Mariners 5, Astros 0
SEATTLE (AP)—Clint Nageotte has a slider that often morphs into a curveball. And now he might have slid into a spot in the Seattle rotation.
“You could tell this kid’s aggressive,” manager Bob Melvin said. “He looks effectively wild at times. He’ll throw some balls where you don’t really expect them, way out of the zone.”
The 23-year-old Nageotte (1-1) was a top Mariners prospect last year after leading the Double-A Texas League with 157 strikeouts. He was solid all night, allowing six hits with eight strikeouts and three walks.
“I’ve been told I had good enough stuff to pitch in the big leagues,” Nageotte said. “I just had to control my emotions and be a pitcher instead of a thrower. I wanted to work on my composure, my presence on the mound, more than anything.”
Scott Spiezio had a solo homer, two singles and two RBIs to break an 0-for-23 skid as the Mariners scored three runs off Brandon Duckworth (1-1) in only one-third of an inning, the shortest outing of his career.
“It was nice to get some hits,” Spiezio said. “It’s crazy that you can go 23 at-bats and not get a hit, then get three in a row.”
Seattle had 11 hits and won its third straight.
Nageotte was called up from the minors May 28 and his start broke up Seattle’s regular rotation for the first time since Ismael Valdes pitched for the Mariners on Sept. 29, 2002.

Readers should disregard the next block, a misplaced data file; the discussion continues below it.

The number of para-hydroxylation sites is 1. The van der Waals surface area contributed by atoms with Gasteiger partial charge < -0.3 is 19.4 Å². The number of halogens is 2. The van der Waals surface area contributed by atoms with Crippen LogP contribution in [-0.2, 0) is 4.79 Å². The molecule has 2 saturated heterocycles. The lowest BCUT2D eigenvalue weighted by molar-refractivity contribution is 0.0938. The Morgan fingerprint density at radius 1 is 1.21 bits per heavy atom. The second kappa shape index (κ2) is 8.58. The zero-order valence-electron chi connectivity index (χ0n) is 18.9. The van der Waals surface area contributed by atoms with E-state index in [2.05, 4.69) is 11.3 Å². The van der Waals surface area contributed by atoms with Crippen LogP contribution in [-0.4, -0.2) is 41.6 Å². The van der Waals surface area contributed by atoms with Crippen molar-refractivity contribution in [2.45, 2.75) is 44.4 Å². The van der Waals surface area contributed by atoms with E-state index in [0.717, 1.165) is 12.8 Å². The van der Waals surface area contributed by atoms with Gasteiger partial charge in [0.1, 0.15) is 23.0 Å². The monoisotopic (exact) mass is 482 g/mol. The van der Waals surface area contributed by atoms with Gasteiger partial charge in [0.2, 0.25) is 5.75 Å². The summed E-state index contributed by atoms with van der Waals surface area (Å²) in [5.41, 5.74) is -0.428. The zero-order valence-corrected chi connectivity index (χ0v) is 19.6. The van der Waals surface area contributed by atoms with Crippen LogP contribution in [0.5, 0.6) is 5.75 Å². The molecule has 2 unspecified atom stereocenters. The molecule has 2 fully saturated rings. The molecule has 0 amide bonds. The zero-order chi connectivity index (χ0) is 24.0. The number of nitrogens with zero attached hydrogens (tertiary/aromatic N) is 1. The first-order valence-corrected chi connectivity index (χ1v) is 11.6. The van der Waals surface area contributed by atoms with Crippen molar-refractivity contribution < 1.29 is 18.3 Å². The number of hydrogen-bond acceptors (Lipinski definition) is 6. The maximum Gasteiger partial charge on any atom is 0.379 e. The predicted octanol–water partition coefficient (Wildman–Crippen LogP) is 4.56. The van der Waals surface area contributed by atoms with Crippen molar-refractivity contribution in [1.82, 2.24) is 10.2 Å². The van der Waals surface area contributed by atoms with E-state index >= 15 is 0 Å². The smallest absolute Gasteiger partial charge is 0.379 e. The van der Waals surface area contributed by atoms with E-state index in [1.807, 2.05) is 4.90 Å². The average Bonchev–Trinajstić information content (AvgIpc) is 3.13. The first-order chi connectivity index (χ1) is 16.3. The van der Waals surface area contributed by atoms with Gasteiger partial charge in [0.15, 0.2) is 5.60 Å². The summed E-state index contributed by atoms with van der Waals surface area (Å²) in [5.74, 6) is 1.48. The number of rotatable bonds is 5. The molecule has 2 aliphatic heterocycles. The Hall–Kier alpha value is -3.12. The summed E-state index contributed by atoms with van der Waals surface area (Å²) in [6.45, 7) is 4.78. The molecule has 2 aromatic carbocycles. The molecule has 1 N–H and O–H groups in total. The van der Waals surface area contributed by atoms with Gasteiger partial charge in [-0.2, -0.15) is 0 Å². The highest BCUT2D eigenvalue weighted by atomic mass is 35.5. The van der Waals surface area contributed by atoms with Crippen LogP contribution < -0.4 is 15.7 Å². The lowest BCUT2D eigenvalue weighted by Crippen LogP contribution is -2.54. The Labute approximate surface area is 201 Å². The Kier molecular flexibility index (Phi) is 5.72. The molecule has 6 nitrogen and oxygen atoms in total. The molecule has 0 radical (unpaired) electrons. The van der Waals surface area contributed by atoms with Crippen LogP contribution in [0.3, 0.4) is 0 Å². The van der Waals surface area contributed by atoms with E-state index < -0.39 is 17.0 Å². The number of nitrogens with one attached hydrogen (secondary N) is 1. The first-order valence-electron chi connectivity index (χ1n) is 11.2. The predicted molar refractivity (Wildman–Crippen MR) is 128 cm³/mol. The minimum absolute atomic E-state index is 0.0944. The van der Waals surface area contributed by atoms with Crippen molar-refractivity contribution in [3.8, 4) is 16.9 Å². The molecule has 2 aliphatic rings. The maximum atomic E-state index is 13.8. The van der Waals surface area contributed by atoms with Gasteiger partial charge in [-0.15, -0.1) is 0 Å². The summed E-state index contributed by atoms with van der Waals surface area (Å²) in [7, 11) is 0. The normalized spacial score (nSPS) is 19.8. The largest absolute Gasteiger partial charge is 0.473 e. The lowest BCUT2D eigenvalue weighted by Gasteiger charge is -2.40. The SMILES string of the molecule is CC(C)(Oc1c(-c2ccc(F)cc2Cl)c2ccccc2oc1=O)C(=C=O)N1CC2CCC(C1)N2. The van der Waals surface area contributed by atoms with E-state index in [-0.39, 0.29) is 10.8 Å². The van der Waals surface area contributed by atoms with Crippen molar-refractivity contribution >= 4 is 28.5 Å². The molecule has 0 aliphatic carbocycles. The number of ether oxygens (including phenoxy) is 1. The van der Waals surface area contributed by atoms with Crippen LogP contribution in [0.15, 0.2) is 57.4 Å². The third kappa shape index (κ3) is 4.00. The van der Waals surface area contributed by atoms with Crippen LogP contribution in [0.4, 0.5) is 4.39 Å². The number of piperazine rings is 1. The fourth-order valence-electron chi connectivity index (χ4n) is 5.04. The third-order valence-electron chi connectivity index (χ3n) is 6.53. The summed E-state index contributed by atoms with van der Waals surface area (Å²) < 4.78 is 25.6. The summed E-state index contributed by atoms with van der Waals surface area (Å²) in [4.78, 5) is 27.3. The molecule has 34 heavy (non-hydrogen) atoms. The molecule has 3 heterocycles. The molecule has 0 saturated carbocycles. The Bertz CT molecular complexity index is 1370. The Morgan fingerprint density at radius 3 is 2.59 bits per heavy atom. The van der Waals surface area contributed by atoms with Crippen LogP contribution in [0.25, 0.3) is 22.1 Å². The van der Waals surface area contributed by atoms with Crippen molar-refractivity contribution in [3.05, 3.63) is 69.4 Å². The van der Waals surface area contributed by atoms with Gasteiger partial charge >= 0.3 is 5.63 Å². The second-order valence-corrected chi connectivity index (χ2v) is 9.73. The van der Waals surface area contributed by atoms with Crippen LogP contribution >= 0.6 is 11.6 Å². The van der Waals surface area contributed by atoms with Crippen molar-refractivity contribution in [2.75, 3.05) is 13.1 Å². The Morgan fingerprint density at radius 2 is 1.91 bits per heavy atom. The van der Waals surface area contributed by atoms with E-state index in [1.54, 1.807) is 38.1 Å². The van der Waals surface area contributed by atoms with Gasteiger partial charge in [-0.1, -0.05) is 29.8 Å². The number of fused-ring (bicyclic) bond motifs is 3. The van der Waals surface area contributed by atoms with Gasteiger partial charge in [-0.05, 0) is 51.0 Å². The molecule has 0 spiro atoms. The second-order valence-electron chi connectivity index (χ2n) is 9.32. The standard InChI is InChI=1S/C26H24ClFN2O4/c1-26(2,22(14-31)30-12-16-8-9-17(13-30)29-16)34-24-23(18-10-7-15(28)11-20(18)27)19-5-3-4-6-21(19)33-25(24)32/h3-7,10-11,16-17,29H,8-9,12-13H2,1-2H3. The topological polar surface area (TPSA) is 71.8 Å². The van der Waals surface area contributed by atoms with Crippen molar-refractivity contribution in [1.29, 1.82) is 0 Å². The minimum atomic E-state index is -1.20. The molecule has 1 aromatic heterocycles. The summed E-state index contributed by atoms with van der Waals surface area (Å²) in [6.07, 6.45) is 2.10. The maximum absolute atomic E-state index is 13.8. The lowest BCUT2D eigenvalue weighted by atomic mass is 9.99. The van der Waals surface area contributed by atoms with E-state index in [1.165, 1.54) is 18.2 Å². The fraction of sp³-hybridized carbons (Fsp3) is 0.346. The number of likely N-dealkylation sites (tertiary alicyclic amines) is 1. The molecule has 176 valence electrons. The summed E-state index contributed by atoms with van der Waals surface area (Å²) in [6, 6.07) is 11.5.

Melvin will meet with pitching coach Bryan Price and team officials Tuesday to chart a course for the rotation, determining whether Nageotte will stay longer and what it means for Meche.
“I don’t know how I can send him down right now,” Melvin said. “We’ll see where we’re at. We’ll talk about what we need to do, as far as where the rotation is going. We have a couple different scenarios set up and we’ll discuss it.”
Nageotte gave up a single to Craig Biggio leading off the game. But he settled in after that, using a 93 mph fastball and a tricky, big-breaking curve to keep the Astros in check.
“I changed speeds with it,” Nageotte said. “It’s really just a breaking ball. We call it a slider, but sometimes I change it into more of a curveball.”
Nageotte stayed cool and struck out Kent on a breaking ball. Kent was so frustrated that he stepped out of the batter’s box and threw his bat into the netting near the Houston dugout.
“He shut us down,” Kent said. “I don’t think he had great command of his pitches. He was throwing the ball all over the plate, which made it hard for us to pattern. He was throwing strikes and getting us to swing.”
Julio Mateo pitched three scoreless innings for his first save.
“I kept falling behind, just missing,” Duckworth said. “Anytime you do that, you take yourself out of the game.”
Seattle has two shutouts. Houston has been shut out twice. … Biggio made a diving catch to end the first, denying Aurilia of a likely two-run single. … Mariners RF Ichiro Suzuki extended his hitting streak to 14 games with a second-inning single. He robbed Houston LF Lance Berkman with a sliding catch in right in the second. … The crowd of 28,556 pushed Seattle over 1 million fans for the season, the third AL team to reach the mark behind NewYork and Anaheim.